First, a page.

What I’ve Learned From My Mental Health Crisis And Why Focusing On Your Recovery Is Key


By Sam Thomas

Anyone who knows me is aware I’ve been a mess. For the past four years I’ve been struggling and on a gradual decline.

It’s not my fault, or anyone else’s – it’s just the way it is. Life is no walk in the park and we all go through our troubles. Some people can manage and others can’t. And in that respect, is totally individual.

In early 2015, I went through a traumatic event, which I thought would be able to manage. I thought I could just pretend it never happened. The irony was it wasn’t the event itself that triggered me, it was the fact I was unable to do anything about it. It was easier to carry on, like nothing had happened but like all traumatic events, eventually it catches up with you.

Instead, I turned to self-medicating, so it was easier. It took the edge off. Wine became my best friend. It helped in the short-term to get through. However, obviously in the long-term, it resolves nothing but at the very least, it gave me that temporary escape. Yet, I was ‘functioning’ with life and work at least. Again, I was simply trying to ‘get on’ with it, feeling like the show must go on.

Eventually, one by one, everyone who knew me personally and/or professionally, clocked on that something wasn’t right. Denial was easy. I’d do it just to reassure myself that I was ‘fine.’ Ignorance is bliss and especially so if you are in denial. Yet, I wasn’t in denial about my mental state or drinking – I was in denial about the ‘trigger.’ Nothing can change the past, so you have to accept and live with it. Nothing can erase the hurt and the pain. Everything continues to build up inside you until you cannot take it anymore.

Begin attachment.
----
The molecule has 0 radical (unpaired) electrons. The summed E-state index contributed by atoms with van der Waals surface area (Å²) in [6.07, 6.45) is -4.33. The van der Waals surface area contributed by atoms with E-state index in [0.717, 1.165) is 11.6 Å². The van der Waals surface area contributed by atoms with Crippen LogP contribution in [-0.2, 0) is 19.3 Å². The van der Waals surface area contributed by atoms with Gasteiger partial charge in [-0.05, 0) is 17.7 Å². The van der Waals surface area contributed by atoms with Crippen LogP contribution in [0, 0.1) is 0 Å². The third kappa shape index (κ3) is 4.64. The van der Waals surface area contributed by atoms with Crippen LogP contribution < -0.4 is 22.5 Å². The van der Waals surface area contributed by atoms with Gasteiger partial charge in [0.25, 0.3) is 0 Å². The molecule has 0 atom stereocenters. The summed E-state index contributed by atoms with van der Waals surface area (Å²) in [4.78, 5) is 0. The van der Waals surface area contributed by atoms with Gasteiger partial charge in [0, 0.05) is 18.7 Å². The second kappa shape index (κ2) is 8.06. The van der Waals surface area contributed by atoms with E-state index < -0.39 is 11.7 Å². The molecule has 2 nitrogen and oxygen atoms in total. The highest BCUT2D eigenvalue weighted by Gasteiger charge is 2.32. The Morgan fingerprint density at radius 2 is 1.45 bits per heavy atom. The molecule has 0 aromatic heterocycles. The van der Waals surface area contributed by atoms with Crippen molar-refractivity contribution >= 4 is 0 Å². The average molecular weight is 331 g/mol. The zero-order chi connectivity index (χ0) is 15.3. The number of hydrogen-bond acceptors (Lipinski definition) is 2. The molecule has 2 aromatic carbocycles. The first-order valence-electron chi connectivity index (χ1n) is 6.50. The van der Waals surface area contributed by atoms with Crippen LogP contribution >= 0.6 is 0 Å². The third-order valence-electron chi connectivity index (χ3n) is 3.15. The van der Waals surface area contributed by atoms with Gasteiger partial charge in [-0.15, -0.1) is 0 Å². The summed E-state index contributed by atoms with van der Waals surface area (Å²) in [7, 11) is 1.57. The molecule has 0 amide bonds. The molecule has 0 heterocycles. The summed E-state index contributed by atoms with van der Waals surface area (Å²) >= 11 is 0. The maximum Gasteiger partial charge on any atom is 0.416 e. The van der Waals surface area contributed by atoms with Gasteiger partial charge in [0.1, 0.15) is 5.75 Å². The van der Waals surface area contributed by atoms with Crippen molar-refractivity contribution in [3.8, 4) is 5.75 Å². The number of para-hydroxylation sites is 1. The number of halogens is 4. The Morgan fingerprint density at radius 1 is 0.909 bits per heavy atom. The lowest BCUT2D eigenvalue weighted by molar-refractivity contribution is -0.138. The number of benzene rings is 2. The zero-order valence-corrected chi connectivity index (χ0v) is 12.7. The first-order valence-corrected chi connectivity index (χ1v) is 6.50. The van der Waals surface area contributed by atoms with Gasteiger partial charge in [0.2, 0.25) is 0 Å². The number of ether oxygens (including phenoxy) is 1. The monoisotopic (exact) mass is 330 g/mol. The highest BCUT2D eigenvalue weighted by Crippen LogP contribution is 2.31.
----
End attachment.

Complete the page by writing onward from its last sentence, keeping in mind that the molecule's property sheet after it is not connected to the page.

So, I overdosed on more than one occasion. I’ve been to A&E on more times than I can care to count. I have been admitted to psychiatric hospital three times last year and far from out of the woods.

One of the best decisions I made last year was to step back from it all in order that I could make various lifestyle changes. For far too long my priorities were all in the wrong order, impacting on my well-being and recovery. I’ve learned many lessons from this experience; helping others, charitable do-gooding and changing the world is all very well but ought not come at the cost of total self-sacrifice. If we can’t practice what we preach ourselves, I dare to say: is it worth it? Self-sacrificing is not courageous and inevitably leads to burn out.

Still, I’m enthusiastic and passionate and about campaigning on mental health issues. Nothing has changed in that regard but I’ve learned as of now I need to pursue it all in a different way. Your health and well-being is what matters most. Self-care is key. Otherwise, it’s all for nothing.

Ultimately, I will continue to focus on what I need to do to get better however long it takes. After-all, recovery is a process and not a destination.

Sam is a mental health campaigner with lived experience of bulimia and newly diagnosed with emotionally unstable personality disorder.

You can follow Sam on Twitter @sam_thomas86.



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